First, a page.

Why Entrepreneurs Should Care About Personality When Choosing a Cofounder


The “entrepreneurial spirit” is made up of some very strong personality traits – including creativity, passion, risk-taking and adaptability. But, there is still a lot of variance in personality amongst entrepreneurs, so when looking for a cofounder, you mustn’t forget to test their personality. While entrepreneurs and business leaders alike have long recognized the importance of intelligence, skills, and experience in achieving their goals, personality traits have been left to the wayside in lieu of the aforementioned qualities. By understanding their own personality assets and limitations, business professionals can capitalize on their strengths and minimize their weaknesses. Moreover, testing for personality traits in the process of finding a cofounder can help entrepreneurs identify candidates who possess the traits and characteristics required for success in the partnership. In this article, we will explore what personality really influences in business, and how.

As is common at The Cofounder’s Hub, we will be using the Personality Assessment as a baseline for personality assessment, using the 27 traits to gauge personality and determine how it affects business.

For reference, here are the 27 personality traits and a quick definition.

Adaptability: How readily an individual can adjust to changes in their environment.

Charisma: How adept an individual is to managing social situations.

Humour: The ability and ease of spreading mirth.

Attention-seeking:  The ease of taking center stage in a social setting.

Sensation-seeking: The desire to engage in risky or dangerous activity.

Sociability: The willingness to engage and talk with others.

Conformity: The compliance of standards.

Introspection: The examination of oneself and one’s thoughts.

Art Appreciation: The interest in works of art and artistic qualities.

Creativity: The ability to come up with new and original ideas.

Intellect: The ability to grasp new concepts.

Conservatism: The tendency to support conservative political parties, or religiosity.

Compassion: The concern for the wellbeing of others.

Trust: The ability to take others at their word.

Honesty: How willing an individual is to lie, cheat or take advantage of others for personal gain.

Authoritarianism: Attitude towards rules and laws.

Easy-Goingness: One’s preferred pace of lifestyle.

Perfectionism: High expectations and desire for perfection.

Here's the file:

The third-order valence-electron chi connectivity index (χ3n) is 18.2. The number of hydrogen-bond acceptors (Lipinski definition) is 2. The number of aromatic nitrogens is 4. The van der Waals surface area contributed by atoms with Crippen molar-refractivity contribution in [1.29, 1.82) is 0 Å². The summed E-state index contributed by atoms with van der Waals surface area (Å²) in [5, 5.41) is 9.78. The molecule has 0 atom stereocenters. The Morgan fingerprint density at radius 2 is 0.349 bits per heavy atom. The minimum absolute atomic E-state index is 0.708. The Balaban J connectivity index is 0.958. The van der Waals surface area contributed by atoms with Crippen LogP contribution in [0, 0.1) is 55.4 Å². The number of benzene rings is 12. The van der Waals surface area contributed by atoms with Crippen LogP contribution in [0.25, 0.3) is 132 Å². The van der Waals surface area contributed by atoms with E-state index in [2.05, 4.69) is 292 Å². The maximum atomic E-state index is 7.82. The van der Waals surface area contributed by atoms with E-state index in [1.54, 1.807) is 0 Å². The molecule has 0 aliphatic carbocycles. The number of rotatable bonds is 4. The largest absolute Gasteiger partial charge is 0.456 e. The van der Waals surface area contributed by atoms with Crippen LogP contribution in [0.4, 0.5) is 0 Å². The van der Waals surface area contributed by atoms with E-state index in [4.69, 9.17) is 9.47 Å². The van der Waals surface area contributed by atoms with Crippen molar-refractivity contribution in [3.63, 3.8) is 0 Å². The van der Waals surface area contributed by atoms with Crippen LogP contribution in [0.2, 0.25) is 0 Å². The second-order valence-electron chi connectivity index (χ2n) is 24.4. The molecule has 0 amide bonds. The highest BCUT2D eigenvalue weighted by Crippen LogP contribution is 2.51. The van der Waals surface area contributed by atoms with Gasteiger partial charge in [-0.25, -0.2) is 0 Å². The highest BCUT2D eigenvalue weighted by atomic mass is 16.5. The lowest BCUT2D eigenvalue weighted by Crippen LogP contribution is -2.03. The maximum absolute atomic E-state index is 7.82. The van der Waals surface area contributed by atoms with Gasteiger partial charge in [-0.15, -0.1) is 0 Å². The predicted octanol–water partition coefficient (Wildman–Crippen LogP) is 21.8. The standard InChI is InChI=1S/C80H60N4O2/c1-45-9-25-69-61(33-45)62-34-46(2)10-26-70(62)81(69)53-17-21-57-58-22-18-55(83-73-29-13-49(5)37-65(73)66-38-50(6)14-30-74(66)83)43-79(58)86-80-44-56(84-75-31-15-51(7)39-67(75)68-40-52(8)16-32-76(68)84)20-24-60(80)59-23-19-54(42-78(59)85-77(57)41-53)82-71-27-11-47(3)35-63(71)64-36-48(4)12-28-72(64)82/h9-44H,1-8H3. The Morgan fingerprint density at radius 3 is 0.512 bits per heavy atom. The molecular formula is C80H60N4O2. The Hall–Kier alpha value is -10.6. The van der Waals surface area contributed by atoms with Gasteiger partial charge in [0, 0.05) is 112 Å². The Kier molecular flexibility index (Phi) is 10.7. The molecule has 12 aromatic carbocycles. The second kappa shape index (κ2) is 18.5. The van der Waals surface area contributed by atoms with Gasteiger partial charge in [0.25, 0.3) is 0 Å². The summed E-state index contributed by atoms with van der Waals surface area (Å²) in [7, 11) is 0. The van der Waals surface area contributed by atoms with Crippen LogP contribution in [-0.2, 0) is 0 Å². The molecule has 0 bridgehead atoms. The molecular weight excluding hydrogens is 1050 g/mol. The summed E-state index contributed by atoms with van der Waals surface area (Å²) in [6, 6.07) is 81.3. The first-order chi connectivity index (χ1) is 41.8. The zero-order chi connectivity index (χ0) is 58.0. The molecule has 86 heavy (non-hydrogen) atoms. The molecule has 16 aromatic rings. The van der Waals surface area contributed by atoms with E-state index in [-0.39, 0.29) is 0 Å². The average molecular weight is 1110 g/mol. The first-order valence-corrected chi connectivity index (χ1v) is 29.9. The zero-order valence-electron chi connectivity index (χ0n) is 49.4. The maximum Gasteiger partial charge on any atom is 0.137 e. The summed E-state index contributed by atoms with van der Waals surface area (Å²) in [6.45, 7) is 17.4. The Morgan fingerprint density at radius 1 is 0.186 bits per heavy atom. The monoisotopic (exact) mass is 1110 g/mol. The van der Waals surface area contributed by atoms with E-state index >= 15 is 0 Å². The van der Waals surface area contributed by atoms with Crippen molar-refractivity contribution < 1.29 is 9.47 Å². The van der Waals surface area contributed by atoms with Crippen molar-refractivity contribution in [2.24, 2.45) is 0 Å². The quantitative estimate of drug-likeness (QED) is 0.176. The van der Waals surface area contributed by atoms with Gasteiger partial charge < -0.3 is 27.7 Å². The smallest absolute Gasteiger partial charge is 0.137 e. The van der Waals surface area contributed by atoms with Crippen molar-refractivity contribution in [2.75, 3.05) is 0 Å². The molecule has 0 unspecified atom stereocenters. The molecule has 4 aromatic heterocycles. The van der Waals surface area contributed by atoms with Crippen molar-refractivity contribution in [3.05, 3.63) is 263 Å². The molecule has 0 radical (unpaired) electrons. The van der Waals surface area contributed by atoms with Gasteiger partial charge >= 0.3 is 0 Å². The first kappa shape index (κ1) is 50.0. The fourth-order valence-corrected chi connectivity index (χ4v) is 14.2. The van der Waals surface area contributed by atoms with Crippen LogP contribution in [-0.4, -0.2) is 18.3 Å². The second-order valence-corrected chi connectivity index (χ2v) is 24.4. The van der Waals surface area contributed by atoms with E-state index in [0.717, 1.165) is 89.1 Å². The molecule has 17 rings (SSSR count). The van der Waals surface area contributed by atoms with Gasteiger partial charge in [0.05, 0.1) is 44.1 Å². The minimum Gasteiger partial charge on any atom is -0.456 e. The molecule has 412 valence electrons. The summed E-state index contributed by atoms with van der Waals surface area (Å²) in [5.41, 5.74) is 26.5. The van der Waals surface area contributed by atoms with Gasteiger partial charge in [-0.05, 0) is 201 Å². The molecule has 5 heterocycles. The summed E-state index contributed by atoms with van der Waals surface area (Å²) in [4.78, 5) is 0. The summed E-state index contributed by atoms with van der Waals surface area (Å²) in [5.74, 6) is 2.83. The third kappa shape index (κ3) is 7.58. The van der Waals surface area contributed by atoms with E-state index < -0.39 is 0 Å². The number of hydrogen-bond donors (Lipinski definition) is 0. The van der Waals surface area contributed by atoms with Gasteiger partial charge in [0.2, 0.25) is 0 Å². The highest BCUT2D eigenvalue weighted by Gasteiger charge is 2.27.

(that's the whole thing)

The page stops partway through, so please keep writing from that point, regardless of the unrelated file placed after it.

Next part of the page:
Order: Tendencies towards organization, predictability, and cleanliness.

Impulsivity: The tendency to act on a whim.

Industry: Diligence and perseverance.

Emotional Expressiveness: The degree in which a person is comfortable sharing their feelings, emotions and perspectives with others.

Well-Being: The tendency to feel good about oneself and one’s life.

Self Control: One’s control over one’s short-term desires.

Emotional Stability: The ability to navigate daily stressors and bounce back quickly.

Anxiety: Feelings of uneasiness and fear.

Irritability: The ease with which someone is rattled or bothered by their environment.


While decision making is normally attributed to logic or intellect, personality actually plays a critical role in it as well. Personality will determine proclivities, ideas, comfort level and even how out-of-the-box someone is willing to go. So how exactly can personality affect the decision-making process?

Personality will determine how risk averse you are. Traits such as Anxiety, Sensation-seeking, Impulsivity, and even Authoritarianism can play a role in your potential cofounder’s comfort taking risks.

Character traits will also determine what kind of experience your potential partner has had in the past, which greatly influences decision-making. Their personality determined what jobs they had, what career and educational paths they have chosen, if they have been comfortable working front of house or back, and what professional route they’re taking now. If you’re looking for a cofounder with a certain experience, you can bet that a certain kind of personality will be attached to those qualifications! Take a look at their Sociability, Charisma, Intellect, and Industry score and see if it aligns with their experience.

If you need someone who is willing to risk their cash, aim for higher Sensation Seeking and Impulsivity, although you must also consider the other aspects of what those combined traits lead to.